May 2012 Current Events: World News

Updated February 11, 2017 | Infoplease Staff

U.S. News | Business News | Disasters & Science News

Here are the key events in world news for the month of May 2012.

  • President Obama and Karzai Sign Agreement (May 1): On the first anniversary of the killing of Osama bin Laden, President Obama makes a surprise visit to Afghanistan. During his visit, Obama signs an agreement with President Karzai that promises the U.S. will provide Afghanistan development assistance for 10 years after troops withdraw in 2013. From Afghanistan, Obama gives a speech, addressing Americans directly, saying, "The goal that I set, to defeat Al Qaeda and deny it the chance to rebuild, is now within our reach. We have a clear path to fulfill our mission in Afghanistan."

  • Blind Dissident Sparks Diplomatic Crisis (May 2): Chinese dissident Chen Guangcheng leaves the U.S embassy to receive medical treatment at a hospital in Beijing for an injured foot. The Chinese government agrees to relocate him away from Shandong Province, his hometown, where Chen's family had been attacked. The government also promises that Chen will be allowed to pursue his law studies at a university. Chen's friends question the validity of the government's promises. At the hospital, Chen admits he left the U.S. embassy in part because the Chinese government officials threatened his wife's life if he remained there and, despite previous reports, he desires to leave to China. (May 4): Chen requests help from Secretary of State Hillary Rodham Clinton, who is in China for meetings on economic and security issues. Chen revises his request, asking if he and his family can go to the U.S. temporarily instead of receiving permanent asylum. Clinton and the Obama administration work quickly to negotiate with Chinese officials to avoid any increase in tension between the two governments. During her visit, Clinton says that progress is being made "to help him have the future that he wants." (May 5): China agrees to allow Chen to apply to study at a university in the United States, a move which is quickly praised by Clinton. (May 19): Chen arrives in New York City after leaving Beijing with his wife and two children. He speaks at a press conference where he says he is grateful to the American Embassy. He also thanks Chinese officials for "dealing with the situation with restraint and calm." Chen will attend New York University.

  • François Hollande Becomes President of France (May 6): François Hollande defeats Nicolas Sarkozy to become President of France. With the victory, Hollande becomes the first Socialist president since François Mitterrand's term ended in 1995. Hollande's victory is seen as a sign that France has grown weary of Germany's dominance with the economic austerity policy in the euro zone.

  • Putin Becomes President of Russia for the Third Time (May 6): The day before Vladimir Putin's third inauguration as Russia's president, demonstrations turn violent with 20,000 antigovernment demonstrators battling police near the Kremlin. The fighting includes smoke bombs, bottles, and sticks. (May 7): While Putin officially takes office, the protests continue and police arrest 120 people. The violence is a dramatic shift because even though antigovernment protests have been going on for months, the demonstrations had been peaceful until now. Dressed in riot gear, police search cafes and restaurants for protesters. The demonstrators taken into police custody are sent to military draft offices.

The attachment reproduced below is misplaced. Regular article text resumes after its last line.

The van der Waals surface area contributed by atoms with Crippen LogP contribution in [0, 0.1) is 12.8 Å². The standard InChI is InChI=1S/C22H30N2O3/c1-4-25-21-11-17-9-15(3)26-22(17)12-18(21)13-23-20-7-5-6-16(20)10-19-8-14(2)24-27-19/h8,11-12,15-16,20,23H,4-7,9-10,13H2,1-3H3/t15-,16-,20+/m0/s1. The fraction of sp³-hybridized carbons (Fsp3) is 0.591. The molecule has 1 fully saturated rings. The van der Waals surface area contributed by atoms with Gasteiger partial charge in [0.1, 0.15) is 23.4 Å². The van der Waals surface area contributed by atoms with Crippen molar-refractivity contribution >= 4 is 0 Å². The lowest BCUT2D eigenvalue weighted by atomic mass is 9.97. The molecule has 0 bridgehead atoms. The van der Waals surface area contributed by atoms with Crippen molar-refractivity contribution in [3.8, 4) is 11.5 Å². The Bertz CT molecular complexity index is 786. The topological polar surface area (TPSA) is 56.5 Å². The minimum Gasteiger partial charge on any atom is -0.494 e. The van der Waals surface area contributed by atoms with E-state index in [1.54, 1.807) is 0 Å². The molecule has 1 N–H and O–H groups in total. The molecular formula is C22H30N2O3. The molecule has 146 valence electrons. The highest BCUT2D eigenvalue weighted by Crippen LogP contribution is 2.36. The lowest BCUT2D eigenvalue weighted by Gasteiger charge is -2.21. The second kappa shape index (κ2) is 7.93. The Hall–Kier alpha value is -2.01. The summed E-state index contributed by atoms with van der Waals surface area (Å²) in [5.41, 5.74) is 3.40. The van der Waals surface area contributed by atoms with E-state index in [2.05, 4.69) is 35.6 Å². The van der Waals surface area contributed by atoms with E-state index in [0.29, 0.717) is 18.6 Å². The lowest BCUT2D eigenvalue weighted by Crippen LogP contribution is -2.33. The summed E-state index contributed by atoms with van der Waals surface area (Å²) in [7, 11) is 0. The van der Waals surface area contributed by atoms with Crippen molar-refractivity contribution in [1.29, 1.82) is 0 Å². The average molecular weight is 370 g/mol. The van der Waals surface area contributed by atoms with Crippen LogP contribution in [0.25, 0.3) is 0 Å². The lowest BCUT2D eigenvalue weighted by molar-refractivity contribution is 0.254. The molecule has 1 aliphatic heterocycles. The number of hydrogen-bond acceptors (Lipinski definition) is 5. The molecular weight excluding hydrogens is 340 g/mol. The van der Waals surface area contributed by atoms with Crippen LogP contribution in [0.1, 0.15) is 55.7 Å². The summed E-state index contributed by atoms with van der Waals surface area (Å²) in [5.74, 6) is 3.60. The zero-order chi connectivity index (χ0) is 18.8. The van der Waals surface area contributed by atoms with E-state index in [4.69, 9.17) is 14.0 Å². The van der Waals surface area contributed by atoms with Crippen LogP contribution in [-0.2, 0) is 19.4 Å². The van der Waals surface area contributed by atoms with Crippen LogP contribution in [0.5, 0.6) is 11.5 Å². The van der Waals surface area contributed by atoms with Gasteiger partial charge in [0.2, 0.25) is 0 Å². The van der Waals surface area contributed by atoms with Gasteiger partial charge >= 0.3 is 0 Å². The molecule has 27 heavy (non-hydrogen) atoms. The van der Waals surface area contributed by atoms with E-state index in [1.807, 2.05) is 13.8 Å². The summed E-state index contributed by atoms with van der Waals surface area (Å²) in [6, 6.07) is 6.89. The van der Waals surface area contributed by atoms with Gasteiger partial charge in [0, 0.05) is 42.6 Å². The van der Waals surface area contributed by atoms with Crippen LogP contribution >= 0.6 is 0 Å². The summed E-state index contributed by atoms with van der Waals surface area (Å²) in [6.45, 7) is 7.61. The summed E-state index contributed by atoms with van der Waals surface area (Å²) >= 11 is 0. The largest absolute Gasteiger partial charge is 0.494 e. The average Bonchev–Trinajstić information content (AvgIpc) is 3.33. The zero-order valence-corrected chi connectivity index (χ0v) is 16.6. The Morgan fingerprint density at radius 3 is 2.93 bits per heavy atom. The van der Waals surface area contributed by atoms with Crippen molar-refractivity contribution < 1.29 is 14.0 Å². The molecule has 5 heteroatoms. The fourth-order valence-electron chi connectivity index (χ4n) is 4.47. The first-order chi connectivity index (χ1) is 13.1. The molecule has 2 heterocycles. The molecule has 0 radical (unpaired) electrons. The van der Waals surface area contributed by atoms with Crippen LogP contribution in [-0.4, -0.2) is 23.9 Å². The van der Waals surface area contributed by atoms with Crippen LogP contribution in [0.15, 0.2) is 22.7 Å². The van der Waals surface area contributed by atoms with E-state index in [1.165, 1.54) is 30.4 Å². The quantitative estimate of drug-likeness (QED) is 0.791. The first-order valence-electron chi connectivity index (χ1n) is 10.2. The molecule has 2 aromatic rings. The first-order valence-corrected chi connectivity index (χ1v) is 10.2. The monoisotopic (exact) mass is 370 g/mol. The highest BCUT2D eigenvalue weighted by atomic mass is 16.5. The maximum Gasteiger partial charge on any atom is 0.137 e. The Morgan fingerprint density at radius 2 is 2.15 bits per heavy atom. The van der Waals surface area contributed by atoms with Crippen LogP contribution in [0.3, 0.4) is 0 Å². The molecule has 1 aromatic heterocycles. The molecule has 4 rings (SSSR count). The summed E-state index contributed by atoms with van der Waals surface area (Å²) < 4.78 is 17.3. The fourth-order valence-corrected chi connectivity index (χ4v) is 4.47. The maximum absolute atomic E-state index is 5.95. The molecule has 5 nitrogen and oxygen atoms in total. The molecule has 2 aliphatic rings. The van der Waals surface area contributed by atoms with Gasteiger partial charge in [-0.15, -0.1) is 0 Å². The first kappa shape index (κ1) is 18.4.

• Israeli Prime Minister Netanyahu Calls for Early Elections (May 6): During a speech, Prime Minister Benjamin Netanyahu calls for early elections in Israel. In his speech, Netanyahu vows to "form the broadest government that is possible." The official reason for early elections is the upcoming expiration of the Tal Law, which exempts ultra-Orthodox Jews from Israeli Army service. However, some election analysts believe that Netanyahu wants to act swiftly while his Likud Party is polling strongly. (May 8): Two days after the call for early elections, Netanyahu forms a unity government with Shaul Mofaz, the newly elected chief of Kadima, the opposition party. The new coalition gives Netanyahu a very large legislative majority. It also ends the need for early elections. Mofaz is made deputy prime minister under the terms of the agreement. Some see the new coalition as a way for Netanyahu to gain even more political power. More than 1,000 people march in Tel Aviv to protest the alliance. Among the demonstrators is former Kadima chief, Tzipi Livni. The new coalition is one of the largest in Israel's history. Netanyahu promises that the coalition will rewrite the Tal Law, pass a budget, revise the electoral process and move forward on the peace process.

  • Attack in Syria Kills Dozens of Children (May 26): Thirty-two children under age ten are killed when the Syrian government attacks the village of Houla. The United Nations blames the deaths on government tanks and artillery, saying many of the victims were executed in their homes. President Assad, however, claims terrorists carried out the attack. Eleven nations, including the U.S., expel Syrian diplomats, and the UN Security Council unanimously criticizes the "outrageous use of force" against residents and the government's role in the attack. Russia, typically protective of Syria and reluctant to criticize the government, signs on to the UN statement.

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